Sweden just became the 10th European country to define rape as sex without consent.

The previous legislation required proof that the victim had been subjected to physical violence or threats or was in a vulnerable state. But after years of pressure, Sweden's parliament voted overwhelmingly in favor of changing the law, and the new text, ratified July 1, says that sex must be voluntary. If it’s not, then it’s prima facie illegal.

Momentum for the change dates back to 2013, when four women joined together in outrage after a Swedish court acquitted three men of raping a 15-year-old girl with a wine bottle, a case they saw as evidence of failure with the justice system. They named their group Fatta — or “Get it” — and grew into a nonprofit organization that promotes messages about consent and gender norms through urban culture.

For Fatta, the law change was only a first victory, chairperson Elin Sundin told VICE News. “We need to go from a rape culture to a consent-based culture… what we really need is a change in male behavior and in the toxic masculinity,” she said.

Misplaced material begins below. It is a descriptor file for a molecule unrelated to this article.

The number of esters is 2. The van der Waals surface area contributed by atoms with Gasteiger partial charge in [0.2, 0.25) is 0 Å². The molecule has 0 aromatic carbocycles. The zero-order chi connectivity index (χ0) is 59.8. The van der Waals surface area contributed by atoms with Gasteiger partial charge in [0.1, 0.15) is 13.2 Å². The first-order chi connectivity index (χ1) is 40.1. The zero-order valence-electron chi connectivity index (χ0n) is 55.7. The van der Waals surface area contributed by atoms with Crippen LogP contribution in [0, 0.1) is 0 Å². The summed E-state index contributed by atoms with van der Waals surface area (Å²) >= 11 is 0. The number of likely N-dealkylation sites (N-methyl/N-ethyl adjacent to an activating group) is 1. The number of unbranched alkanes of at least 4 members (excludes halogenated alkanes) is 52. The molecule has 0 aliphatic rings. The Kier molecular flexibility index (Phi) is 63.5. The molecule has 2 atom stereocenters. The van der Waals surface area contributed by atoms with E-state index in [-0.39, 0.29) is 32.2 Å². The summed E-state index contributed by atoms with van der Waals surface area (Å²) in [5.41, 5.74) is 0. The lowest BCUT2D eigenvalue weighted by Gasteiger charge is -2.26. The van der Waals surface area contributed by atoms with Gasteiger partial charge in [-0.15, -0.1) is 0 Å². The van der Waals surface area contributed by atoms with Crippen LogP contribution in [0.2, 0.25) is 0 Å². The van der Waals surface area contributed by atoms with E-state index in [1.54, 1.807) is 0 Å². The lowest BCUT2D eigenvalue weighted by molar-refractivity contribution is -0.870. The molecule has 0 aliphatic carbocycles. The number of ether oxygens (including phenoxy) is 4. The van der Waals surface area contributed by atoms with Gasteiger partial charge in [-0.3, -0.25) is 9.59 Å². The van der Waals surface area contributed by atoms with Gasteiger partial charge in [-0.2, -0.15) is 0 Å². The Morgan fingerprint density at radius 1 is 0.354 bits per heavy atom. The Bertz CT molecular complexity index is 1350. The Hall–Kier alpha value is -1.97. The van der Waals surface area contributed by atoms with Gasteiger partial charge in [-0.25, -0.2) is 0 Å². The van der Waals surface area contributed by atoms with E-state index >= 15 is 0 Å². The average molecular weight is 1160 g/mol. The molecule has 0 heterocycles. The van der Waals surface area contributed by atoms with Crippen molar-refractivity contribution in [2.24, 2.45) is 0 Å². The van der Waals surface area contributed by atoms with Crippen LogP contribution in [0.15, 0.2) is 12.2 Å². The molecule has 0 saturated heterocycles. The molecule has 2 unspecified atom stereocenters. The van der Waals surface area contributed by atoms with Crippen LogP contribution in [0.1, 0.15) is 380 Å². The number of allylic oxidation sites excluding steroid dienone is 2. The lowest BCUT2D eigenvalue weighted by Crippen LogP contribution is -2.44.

Anne Ramberg, who heads the Swedish Bar Association, has no problem with the goal of changing attitudes around sex, but she says the new rape law leaves everything up to interpretation and gives victims false hope.

“I’m convinced the courts will have huge problems with this,” Ramberg said. “You extend the criminalized area, and in doing so, people easily get the idea that we will receive more convictions and we firmly believe that will not be the case,” she added.

Ramberg isn’t the only one who sees problems with the new law. At a training for Swedish prosecutors and police officers, many of the participants had questions about how to implement it.

“You have to get the people involved to describe the whole situation. There is a lot to remember for the people involved. That’s the bit I think will get really hard for us… it will be difficult to figure out what the boundaries are,” Anna Hugosson, a domestic violence investigator for the Swedish Police Authority, said.

Tony Halldin Hultkvist says the line between yes and no can be difficult for men to understand. He’s a Fatta board member and works for an organization called MEN that’s hosting all-male workshops throughout Sweden to educate men about consent. “I think the big task ahead is for men to start listening and thinking about their own behavior… actually that’s a great starting point,” Hultkvist said.

This segment originally aired July 2, 2018 on VICE News Tonight on HBO.